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商业 - 传媒与文化

深度解读:美国报业巨头的没落

Doron Levin 2011年06月27日

论坛报业集团承诺创新,但却走上了削减成本的老路子,最终以破产收场。

    詹姆斯•欧西【论坛报业集团旗下《洛杉矶时报》社著名编辑、记者——译注】新著的副标题是“巨头与华尔街如何联手劫掠美国伟大报纸”。听起来,这本书是个人对美国报业是如何及为何一败涂地的一孔之见。

    实际上,该书所并没有这么宏大,它讲述的只是论坛报业公司(Tribune Company)2008年的破产事件。该公司是《芝加哥论坛报》(Chicago Tribune)、洛杉矶时报(Los Angeles Times)、《奥兰多哨兵报》(Orlando Sentinel)及其他众多报纸和电视台的母公司。这个故事的尾声尤为跌宕起伏,描写了芝加哥金融家山姆•泽尔孤注一掷的经历。当时,山姆冒险投入了超过3亿美元的自有资产——以及从美国各大银行和经纪公司借来的数十亿美元代款——将论坛报业公司从股东所有的公司转变为雇员所有的公司。

    正如许多商业刊物的读者所知,泽尔将论坛报业公司的资本结构改为雇员所有后,不到两年就宣告失败了。经济形势惨淡,加之广告收入急剧下降,公司债台高筑,不堪重负。在欧西和论坛报业公司其他记者看来,这一路走来,泽尔与其同僚们,其中包括广播公司前任高管兰迪•迈克尔,堪称颜面扫地。当时,众多报纸本已深陷一轮轮愈演愈烈的削减成本风潮,而编辑部的同仁们则一直指望泽尔能兑现承诺,为它们注入全新活力——以及资本。

    可是,从欧西的讲述看,泽尔的团队并未让大家如愿。他们继续大幅削减成本,数额高达数百万,同时解雇了上百位记者。泽尔还到论坛报业系的各大报纸召开巡回见面会,质疑历史悠久(但却成本高昂)的新闻采集方式,并为此屡次与记者、编辑们恶语相向。

    在这一过程中,欧西这位声望卓著的前驻外通讯记者、曾获新闻大奖的记者和编辑,失去了他在《洛杉矶时报》的编辑工作。回顾这段往事时,他却为自己的所见所闻进行了辩护,认为那是报纸追求公共服务式新闻工作的职责使然。在他看来,报纸必须揭露腐败,曝光不良政客,聚焦撒谎成性的公职人员,还要为了保持民主体制的健康不惜大造舆论。

    然而,诸多难题却亟待解决:广告主开始将越来越多的费用投向数字媒体,报纸如何负担格调高雅的新闻工作?克雷格列表(Craigslist,大型免费分类广告网站——译注)这样的免费网站出现后,人们不再认为报纸的分类广告经济实惠,报纸该用什么来取而代之?

    简而言之,报纸传统的报道方式行不通了。报社必须一再自问,对于卡特里娜飓风或阿富汗战争这样的事件,如果明知已有人在报道,是否还有能力派出自己的记者前往报道。

    针对论坛报业系的众多报纸所存在的重叠和重复现象,泽尔本可以在其批评意见上更委婉一些;但他却直截了当地表达了观点。

    欧西承认,没有丰厚的利润,报纸就无法生存。报纸盈利才有钱购买印刷机设备,支付员工劳动合同并负担前往飓风地区及革命地区进行报道的记者的费用。但他也不愿认同生存的紧迫性,不愿意面对现实,即在收入萎缩的情况下,必须削减费用,而且行动要快。

    欧西还对集团出版部门的调研不屑一顾。调研显示,大量读者对有关卡戴珊姐妹(好莱坞明星——译注)的绯闻趋之若鹜,但对美国食品与药物管理局(Food and Drug Administration)的最新丑闻却不屑一顾。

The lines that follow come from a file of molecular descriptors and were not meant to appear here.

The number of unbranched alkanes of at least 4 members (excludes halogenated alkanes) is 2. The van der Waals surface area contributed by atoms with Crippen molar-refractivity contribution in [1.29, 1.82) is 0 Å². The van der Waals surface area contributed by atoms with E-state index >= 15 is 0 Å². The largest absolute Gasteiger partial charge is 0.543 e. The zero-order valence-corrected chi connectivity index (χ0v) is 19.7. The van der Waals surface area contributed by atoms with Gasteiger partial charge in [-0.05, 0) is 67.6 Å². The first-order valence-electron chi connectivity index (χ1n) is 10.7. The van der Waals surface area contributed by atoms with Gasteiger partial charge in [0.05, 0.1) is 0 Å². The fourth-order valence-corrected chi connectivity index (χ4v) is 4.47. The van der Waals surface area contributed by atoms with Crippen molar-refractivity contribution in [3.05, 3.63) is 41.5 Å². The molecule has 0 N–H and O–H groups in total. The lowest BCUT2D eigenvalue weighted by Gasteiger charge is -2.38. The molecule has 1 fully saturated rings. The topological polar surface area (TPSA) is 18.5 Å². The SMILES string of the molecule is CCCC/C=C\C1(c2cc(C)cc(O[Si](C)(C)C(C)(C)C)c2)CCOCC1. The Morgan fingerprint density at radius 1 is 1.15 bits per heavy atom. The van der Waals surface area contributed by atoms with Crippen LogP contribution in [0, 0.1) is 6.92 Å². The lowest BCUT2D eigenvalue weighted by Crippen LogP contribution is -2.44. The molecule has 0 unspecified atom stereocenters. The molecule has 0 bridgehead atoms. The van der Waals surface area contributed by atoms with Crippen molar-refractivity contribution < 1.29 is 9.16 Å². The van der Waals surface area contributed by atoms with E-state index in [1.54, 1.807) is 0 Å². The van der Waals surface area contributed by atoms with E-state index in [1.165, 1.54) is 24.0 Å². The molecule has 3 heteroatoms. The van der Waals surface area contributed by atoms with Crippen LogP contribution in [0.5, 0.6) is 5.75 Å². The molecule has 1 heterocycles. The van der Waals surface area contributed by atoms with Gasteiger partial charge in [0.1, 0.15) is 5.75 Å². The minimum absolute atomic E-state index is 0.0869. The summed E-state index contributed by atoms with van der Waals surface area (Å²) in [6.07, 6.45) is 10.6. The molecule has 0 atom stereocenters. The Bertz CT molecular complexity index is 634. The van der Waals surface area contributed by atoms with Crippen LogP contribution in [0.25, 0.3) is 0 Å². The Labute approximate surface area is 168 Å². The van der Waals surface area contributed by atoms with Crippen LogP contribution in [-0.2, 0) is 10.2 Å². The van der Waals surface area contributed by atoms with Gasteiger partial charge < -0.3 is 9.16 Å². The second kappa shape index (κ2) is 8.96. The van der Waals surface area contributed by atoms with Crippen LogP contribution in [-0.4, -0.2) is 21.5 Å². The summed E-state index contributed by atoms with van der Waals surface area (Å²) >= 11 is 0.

在年过不惑的美国人中,很少有人能想象一个没有报纸的世界。在这个世界中,博客博主和自发的记者是唯一的新闻来源,这些新闻在未经《纽约时报》(The New York Times)或《华盛顿邮报》(The Washington Post)的高人们编辑或许可的情况下就堂而皇之地发布了。而另一方面,30岁以下的美国人中订阅报纸的人却又寥寥无几。

    在离开论坛报业公司后,欧西协助创办了芝加哥新闻合作社(Chicago News Cooperative)。这是一家非营利组织,它致力于发布公共服务类的新闻,即打算冲击普利策奖(Pulitzer Prizes)的那种类型。类似的组织目前正遍地开花,它们最终会找到全新的商业模式,维系重要新闻的报道,这些报道对于保障公众的知情权,做出明智的决策至关重要。然而,几乎可以肯定的是,这一模式中不会再有印刷机的身影了。

    译者:清远

    James O'Shea's book, subtitled "How Moguls and Wall Street Plundered Great American Newspapers," sounds like it reads as one man's version of how and why the U.S. newspaper industry imploded.

    Actually, the book actually tells a narrower story, the 2008 bankruptcy of Tribune Company, parent of the Chicago Tribune, Los Angeles Times, Orlando Sentinel and numerous other newspapers and television stations. Figuring prominently toward the end of O'Shea's story is Chicago-based financier Sam Zell, who risks more than $300 million of his own money -- and billions in loans from U.S. banks and brokerages -- to convert Tribune from a shareholder-owned to an employee-owned company.

    As readers of the business press know, Zell's recapitalization of Tribune as an employee-owned company tanked in less than two years. A collapsing economy and severe falloff of advertising revenue were too much to support the debt load. Along the way Zell and compatriots, including former radio executive Randy Michaels, disgraced themselves in the eyes of O'Shea and Tribune Company's journalists. The newsroom crowd was relying on Zell's promise to inject new vitality -- and capital -- into newspapers caught in cost-cutting spirals.